Nonprofits on YouTube?

As YouTube continues leading the masses into new frontiers of viral, user-generated entertainment, the nonprofit sector seems to be scratching its head and asking, “What does this mean for us? Can we get a piece of the YouTube action?” 

I have seen individuals harness the power of YouTube to humorously or movingly engage others in their causes and beliefs (one of my favorites: the most terrifying video you’ll ever see).  Tonight I set out to do a little research to see if there are nonprofits that have been able to do the same. 

Given that I work at a foundation, I first searched YouTube to see whether any foundations have channels or videos posted. I did find a few with channels – including the Clinton, Kellogg, MacArthur and Skoll foundations. For the most part, their videos seem to be excerpts of speeches or events, and they do not seem to attract tons of viewers or spark particularly heated discussions. 

Then I stumbled on a site called DoGooderTV, which connects audiences to nonprofits through their video and media assets.  DoGooderTV hosted the first annual Nonprofit Video Awards last year. I was moved by the winning video, Avaaz’s “Stop the Clash of Civilizations,” and I’m curious to view this year’s finalists. But I found myself wondering whether videos ultimately inspire people to act.  

Even if a nonprofit creates an entertaining, engaging, moving video, even if it spawns more than a million views on YouTube, does it ultimately help advance an organization’s mission? How do you measure a video’s impact? 

For example, many of the comments on YouTube in response to “Stop the Clash of Civilizations” are not particularly constructive (to put it mildly).  

On one hand, the comments serve as a stark reminder about the range of polarized viewpoints that exist out there. On the other, they make me wonder whether the video was truly able to help break through and foster tolerance in a meaningful way.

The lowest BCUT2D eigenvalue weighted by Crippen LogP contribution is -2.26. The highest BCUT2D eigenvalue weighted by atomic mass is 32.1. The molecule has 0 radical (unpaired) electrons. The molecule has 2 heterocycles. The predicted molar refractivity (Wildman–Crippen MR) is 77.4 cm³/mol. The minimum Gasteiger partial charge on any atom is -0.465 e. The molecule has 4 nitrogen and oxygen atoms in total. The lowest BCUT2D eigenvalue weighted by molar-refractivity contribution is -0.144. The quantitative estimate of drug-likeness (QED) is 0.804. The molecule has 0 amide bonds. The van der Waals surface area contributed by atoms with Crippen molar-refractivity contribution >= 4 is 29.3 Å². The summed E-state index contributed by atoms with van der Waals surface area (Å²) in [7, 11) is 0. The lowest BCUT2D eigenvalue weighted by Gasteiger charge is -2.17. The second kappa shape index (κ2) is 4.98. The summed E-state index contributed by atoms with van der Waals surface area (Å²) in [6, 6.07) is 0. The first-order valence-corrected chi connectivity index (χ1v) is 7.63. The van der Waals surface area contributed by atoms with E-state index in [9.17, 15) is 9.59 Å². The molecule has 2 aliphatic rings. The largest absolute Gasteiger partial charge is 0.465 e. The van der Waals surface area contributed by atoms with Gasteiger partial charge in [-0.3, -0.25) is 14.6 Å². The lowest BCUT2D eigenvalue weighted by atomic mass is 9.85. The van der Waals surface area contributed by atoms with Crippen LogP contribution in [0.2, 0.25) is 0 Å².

But perhaps impact is more about a video’s ability to seed an idea, a doubt, or a hope in someone’s mind. Perhaps the videos come into play offline as much as online – in conversation, or as a mental touchpoint for an issue.  

I would love to find case studies or stories of nonprofits that have been able to successfully use the power of video online to advance a campaign or cause. I’m sure they’re out there, probably right under my nose. I’ll keep looking, but if the readers who stumble upon this blog have any stories to share, please do!


4 Responses to “Nonprofits on YouTube?”

  1. 1 Michael Hoffman February 20, 2008 at 12:33 am


    Thanks for the mention of DoGooderTV. You are asking the right questions! The goal of nonprofits are not to get views for videos. The goals are to educate or advocate or raise money or change the world.

    I do believe that it is hard to measure what impact specific actions had on long-term cultural change. For example, the world recognizes that there is a climate crisis. How much did Al Gore’s movie make a difference? We intuit that it did, but it is not so easy to measure.

    On the other hand, most of what organizations want to do can be measured more directly. Did I get email sign-ups, did we raise money (or did we raise more money than we would have without this action), did we get the legislation passed.

    We have many case studies of using video for real impact at See3 Communications ( (the firm where I am the CEO and the firm that developed DoGooderTV)

    For example, we did a series of videos for Amnesty International. Including this one
    And they broke their fundraising record for a non-December month and their list building record for any month. But it wasn’t just the video. It was a campaign that included a multifaceted approach with campaign landing page, PR and other activities. The videos made it interesting and made it viral.

    Bottom line for us is that the web and TV are coming together. TV was never available to most nonprofits. Your website is becoming a channel and people expect to be able to see and connect to the work organizations are doing more directly. Organizations should be documenting their work on a regular basis and creating a library of content that they can re-use and re-purpose. They have to change their culture to begin to SHOW and not simply tell.

    All the best,

    Michael Hoffman
    See3 Communications

  2. 2 Claire Baralt February 20, 2008 at 2:07 am

    Michael – Thanks for the thoughtful reply, and for sharing the Amnesty International example. For someone who probably spent too much time last night in front of the screen, your behind-the-scenes perspective about how nonprofits are successfully using videos and measuring their results has been informative.

  1. 1 Voting Begins for Nonprofit Video Awards « Philanthropy Re-Wired Trackback on March 5, 2008 at 9:56 am
  2. 2 Etienne Denis | photos, Montréal, voyages et autres... » Stop the Clash of Civilizations Trackback on March 23, 2008 at 2:04 pm

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